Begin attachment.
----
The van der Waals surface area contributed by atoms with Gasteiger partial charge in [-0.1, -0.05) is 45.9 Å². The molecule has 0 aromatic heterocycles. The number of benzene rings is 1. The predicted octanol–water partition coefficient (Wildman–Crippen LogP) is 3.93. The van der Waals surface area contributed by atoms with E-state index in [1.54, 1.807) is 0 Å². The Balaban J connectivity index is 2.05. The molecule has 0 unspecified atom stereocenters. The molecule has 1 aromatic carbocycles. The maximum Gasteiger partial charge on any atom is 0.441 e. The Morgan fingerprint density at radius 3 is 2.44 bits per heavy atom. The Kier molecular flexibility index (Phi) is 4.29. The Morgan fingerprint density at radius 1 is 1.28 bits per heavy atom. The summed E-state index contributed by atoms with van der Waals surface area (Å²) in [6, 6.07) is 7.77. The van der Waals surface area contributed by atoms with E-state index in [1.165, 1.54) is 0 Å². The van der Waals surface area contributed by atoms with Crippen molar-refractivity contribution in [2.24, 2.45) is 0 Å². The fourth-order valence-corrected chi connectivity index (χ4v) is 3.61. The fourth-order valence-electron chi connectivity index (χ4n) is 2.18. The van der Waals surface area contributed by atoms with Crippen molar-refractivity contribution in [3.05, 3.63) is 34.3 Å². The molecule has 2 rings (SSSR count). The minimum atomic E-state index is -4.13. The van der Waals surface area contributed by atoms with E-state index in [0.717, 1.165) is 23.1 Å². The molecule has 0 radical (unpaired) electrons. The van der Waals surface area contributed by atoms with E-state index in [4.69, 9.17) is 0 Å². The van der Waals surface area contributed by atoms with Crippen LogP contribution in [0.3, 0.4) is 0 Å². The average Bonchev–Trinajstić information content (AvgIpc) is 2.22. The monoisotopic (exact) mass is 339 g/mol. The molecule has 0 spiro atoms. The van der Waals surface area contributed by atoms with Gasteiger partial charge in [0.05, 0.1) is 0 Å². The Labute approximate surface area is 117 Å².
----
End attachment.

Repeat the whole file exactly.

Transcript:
The van der Waals surface area contributed by atoms with Gasteiger partial charge in [-0.1, -0.05) is 45.9 Å². The molecule has 0 aromatic heterocycles. The number of benzene rings is 1. The predicted octanol–water partition coefficient (Wildman–Crippen LogP) is 3.93. The van der Waals surface area contributed by atoms with E-state index in [1.54, 1.807) is 0 Å². The Balaban J connectivity index is 2.05. The molecule has 0 unspecified atom stereocenters. The molecule has 1 aromatic carbocycles. The maximum Gasteiger partial charge on any atom is 0.441 e. The Morgan fingerprint density at radius 3 is 2.44 bits per heavy atom. The Kier molecular flexibility index (Phi) is 4.29. The Morgan fingerprint density at radius 1 is 1.28 bits per heavy atom. The summed E-state index contributed by atoms with van der Waals surface area (Å²) in [6, 6.07) is 7.77. The van der Waals surface area contributed by atoms with E-state index in [1.165, 1.54) is 0 Å². The van der Waals surface area contributed by atoms with Crippen molar-refractivity contribution in [2.24, 2.45) is 0 Å². The fourth-order valence-corrected chi connectivity index (χ4v) is 3.61. The fourth-order valence-electron chi connectivity index (χ4n) is 2.18. The van der Waals surface area contributed by atoms with Crippen molar-refractivity contribution in [3.05, 3.63) is 34.3 Å². The molecule has 2 rings (SSSR count). The minimum atomic E-state index is -4.13. The van der Waals surface area contributed by atoms with E-state index in [0.717, 1.165) is 23.1 Å². The molecule has 0 radical (unpaired) electrons. The van der Waals surface area contributed by atoms with E-state index in [4.69, 9.17) is 0 Å². The van der Waals surface area contributed by atoms with Crippen LogP contribution in [0.3, 0.4) is 0 Å². The average Bonchev–Trinajstić information content (AvgIpc) is 2.22. The monoisotopic (exact) mass is 339 g/mol. The molecule has 0 spiro atoms. The van der Waals surface area contributed by atoms with Gasteiger partial charge in [0.05, 0.1) is 0 Å². The Labute approximate surface area is 117 Å².